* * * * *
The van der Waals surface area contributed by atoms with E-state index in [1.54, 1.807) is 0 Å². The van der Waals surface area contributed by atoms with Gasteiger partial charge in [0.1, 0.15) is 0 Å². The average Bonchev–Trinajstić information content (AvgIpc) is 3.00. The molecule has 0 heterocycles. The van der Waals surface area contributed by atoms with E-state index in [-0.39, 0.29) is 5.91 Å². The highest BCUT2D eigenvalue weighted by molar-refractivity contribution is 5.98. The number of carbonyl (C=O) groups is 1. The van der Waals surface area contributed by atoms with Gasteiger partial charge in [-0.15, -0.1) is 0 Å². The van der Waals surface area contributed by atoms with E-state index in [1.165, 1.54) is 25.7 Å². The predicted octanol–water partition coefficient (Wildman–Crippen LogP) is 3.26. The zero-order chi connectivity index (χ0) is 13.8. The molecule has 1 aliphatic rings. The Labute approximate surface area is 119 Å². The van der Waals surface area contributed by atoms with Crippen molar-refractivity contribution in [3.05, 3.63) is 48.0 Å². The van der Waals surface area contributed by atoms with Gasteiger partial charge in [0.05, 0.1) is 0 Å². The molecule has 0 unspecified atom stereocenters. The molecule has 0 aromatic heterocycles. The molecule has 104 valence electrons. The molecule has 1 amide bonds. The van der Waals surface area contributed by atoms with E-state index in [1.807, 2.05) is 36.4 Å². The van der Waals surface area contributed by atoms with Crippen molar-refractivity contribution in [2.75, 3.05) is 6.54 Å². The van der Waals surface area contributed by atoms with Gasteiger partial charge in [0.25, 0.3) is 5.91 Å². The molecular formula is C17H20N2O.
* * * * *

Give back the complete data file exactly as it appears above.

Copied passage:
The van der Waals surface area contributed by atoms with E-state index in [1.54, 1.807) is 0 Å². The van der Waals surface area contributed by atoms with Gasteiger partial charge in [0.1, 0.15) is 0 Å². The average Bonchev–Trinajstić information content (AvgIpc) is 3.00. The molecule has 0 heterocycles. The van der Waals surface area contributed by atoms with E-state index in [-0.39, 0.29) is 5.91 Å². The highest BCUT2D eigenvalue weighted by molar-refractivity contribution is 5.98. The number of carbonyl (C=O) groups is 1. The van der Waals surface area contributed by atoms with Gasteiger partial charge in [-0.15, -0.1) is 0 Å². The van der Waals surface area contributed by atoms with E-state index in [1.165, 1.54) is 25.7 Å². The predicted octanol–water partition coefficient (Wildman–Crippen LogP) is 3.26. The zero-order chi connectivity index (χ0) is 13.8. The molecule has 1 aliphatic rings. The Labute approximate surface area is 119 Å². The van der Waals surface area contributed by atoms with Crippen molar-refractivity contribution in [3.05, 3.63) is 48.0 Å². The van der Waals surface area contributed by atoms with Gasteiger partial charge in [0.05, 0.1) is 0 Å². The molecule has 0 unspecified atom stereocenters. The molecule has 0 aromatic heterocycles. The molecule has 104 valence electrons. The molecule has 1 amide bonds. The van der Waals surface area contributed by atoms with E-state index in [1.807, 2.05) is 36.4 Å². The van der Waals surface area contributed by atoms with Crippen molar-refractivity contribution in [2.75, 3.05) is 6.54 Å². The van der Waals surface area contributed by atoms with Gasteiger partial charge in [0.25, 0.3) is 5.91 Å². The molecular formula is C17H20N2O.